The EU and the UK initially agreed to phase-in the terms (and as a result the required checks) of the Protocol through a series of grace periods.  However, as Professor Katy Hayward has highlighted, these grace periods were supposed to be conditional on border control posts being constructed at Northern Ireland entry points and the UK Government providing the EU with data on the movement of goods across the Irish Sea (from Great Britain to Northern Ireland) and full and real time access of European Union representatives to the  UK IT systems in order to carry out their monitoring duties properly.  As discussed below, the European Commission’s view is that these conditions have yet to be met. 

UK Government calls for changes to the Protocol

In July 2021, a UK Government Command Paper (Command Papers are government papers that convey information or decisions that the government think should be drawn to the attention of Parliament) called for the renegotiation of the Northern Ireland Protocol claiming it needed to be implemented in a different way.  The UK Government sought changes to the Protocol including in the following areas:

  • customs procedures on goods entering Northern Ireland from Great Britain
  • sanitary and phytosanitary (SPS) checks and controls on goods entering Northern Ireland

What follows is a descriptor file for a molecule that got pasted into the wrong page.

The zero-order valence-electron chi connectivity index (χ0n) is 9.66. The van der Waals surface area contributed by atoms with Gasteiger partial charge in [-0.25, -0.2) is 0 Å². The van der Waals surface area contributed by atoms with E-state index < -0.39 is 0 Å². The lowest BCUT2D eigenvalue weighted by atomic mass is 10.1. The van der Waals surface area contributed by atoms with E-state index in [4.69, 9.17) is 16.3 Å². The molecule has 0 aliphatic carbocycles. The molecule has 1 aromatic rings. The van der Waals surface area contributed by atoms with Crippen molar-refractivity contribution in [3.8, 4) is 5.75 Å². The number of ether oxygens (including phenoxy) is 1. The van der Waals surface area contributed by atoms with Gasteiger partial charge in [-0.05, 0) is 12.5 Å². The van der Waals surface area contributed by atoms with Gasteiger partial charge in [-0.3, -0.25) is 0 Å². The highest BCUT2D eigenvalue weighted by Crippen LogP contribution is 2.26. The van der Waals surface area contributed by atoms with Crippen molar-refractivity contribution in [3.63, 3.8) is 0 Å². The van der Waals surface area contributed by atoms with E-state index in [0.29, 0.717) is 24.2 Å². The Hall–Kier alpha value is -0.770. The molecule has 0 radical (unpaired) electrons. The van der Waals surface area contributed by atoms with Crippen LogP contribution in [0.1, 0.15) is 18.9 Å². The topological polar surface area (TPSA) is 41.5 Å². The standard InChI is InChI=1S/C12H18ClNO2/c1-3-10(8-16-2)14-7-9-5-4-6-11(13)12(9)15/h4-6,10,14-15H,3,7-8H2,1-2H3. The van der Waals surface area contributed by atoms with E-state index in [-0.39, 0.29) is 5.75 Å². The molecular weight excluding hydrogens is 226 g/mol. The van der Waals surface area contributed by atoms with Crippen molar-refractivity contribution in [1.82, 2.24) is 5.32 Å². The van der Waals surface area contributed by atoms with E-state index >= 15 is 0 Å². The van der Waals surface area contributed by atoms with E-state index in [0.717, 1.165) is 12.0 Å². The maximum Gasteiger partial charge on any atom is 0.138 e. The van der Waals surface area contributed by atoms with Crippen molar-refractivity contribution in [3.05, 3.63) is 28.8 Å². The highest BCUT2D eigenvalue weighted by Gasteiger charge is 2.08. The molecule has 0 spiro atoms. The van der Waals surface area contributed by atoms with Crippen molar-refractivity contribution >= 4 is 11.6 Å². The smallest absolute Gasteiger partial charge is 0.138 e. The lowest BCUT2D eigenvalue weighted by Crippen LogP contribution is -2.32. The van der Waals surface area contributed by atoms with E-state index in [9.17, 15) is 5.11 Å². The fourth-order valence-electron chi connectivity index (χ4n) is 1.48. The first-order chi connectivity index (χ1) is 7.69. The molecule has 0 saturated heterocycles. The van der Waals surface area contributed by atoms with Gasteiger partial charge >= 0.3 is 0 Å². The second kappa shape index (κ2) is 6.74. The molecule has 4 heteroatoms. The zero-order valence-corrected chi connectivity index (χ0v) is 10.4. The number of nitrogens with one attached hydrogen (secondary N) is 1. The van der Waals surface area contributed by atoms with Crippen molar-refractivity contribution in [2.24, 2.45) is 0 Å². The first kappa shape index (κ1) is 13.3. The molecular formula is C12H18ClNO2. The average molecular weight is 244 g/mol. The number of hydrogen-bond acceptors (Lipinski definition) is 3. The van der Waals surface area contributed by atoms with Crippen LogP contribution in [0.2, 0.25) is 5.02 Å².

• further discussions about the approach to the goods which at that time were covered by grace periods – such as human and veterinary medicines and chilled meats
  • governance of the Protocol specifically focusing on the jurisdiction of the EU’s Court of Justice as the final arbiter in the eventuality of disputes between the UK and EU over interpretation of EU law under the Protocol.

In March 2021 the UK Government chose to unilaterally extend the grace periods in relation to the requirement for export health certificates on all animal products, and on parcels entering Northern Ireland from Great Britain which should have required customs declarations.  This led to the European Commission starting legal action against the UK Government.  At the time the Command Paper was published, the UK Government requested a suspension of the legal action and agreement that the other grace periods previously agreed should remain in place whilst talks continued.  This approach was agreed to by the European Commission as both sides sought to find solutions to the impasse.